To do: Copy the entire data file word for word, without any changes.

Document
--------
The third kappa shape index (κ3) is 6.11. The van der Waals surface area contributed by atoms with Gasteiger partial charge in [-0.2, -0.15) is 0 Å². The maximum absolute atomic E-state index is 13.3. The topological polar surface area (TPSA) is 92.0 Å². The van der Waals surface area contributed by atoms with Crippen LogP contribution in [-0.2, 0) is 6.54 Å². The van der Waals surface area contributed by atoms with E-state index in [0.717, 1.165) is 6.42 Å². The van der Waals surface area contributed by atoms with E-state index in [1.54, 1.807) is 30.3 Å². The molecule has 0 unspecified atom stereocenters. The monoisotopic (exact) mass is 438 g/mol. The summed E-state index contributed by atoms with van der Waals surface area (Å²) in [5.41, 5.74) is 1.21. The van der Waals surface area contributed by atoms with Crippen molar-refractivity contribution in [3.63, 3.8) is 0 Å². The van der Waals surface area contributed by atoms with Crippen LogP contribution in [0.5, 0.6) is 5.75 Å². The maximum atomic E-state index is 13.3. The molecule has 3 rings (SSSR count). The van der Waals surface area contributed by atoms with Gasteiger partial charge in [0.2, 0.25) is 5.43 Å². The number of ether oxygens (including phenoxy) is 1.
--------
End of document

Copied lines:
The third kappa shape index (κ3) is 6.11. The van der Waals surface area contributed by atoms with Gasteiger partial charge in [-0.2, -0.15) is 0 Å². The maximum absolute atomic E-state index is 13.3. The topological polar surface area (TPSA) is 92.0 Å². The van der Waals surface area contributed by atoms with Crippen LogP contribution in [-0.2, 0) is 6.54 Å². The van der Waals surface area contributed by atoms with E-state index in [0.717, 1.165) is 6.42 Å². The van der Waals surface area contributed by atoms with E-state index in [1.54, 1.807) is 30.3 Å². The molecule has 0 unspecified atom stereocenters. The monoisotopic (exact) mass is 438 g/mol. The summed E-state index contributed by atoms with van der Waals surface area (Å²) in [5.41, 5.74) is 1.21. The van der Waals surface area contributed by atoms with Crippen molar-refractivity contribution in [3.63, 3.8) is 0 Å². The van der Waals surface area contributed by atoms with Crippen LogP contribution in [0.5, 0.6) is 5.75 Å². The maximum atomic E-state index is 13.3. The molecule has 3 rings (SSSR count). The van der Waals surface area contributed by atoms with Gasteiger partial charge in [0.2, 0.25) is 5.43 Å². The number of ether oxygens (including phenoxy) is 1.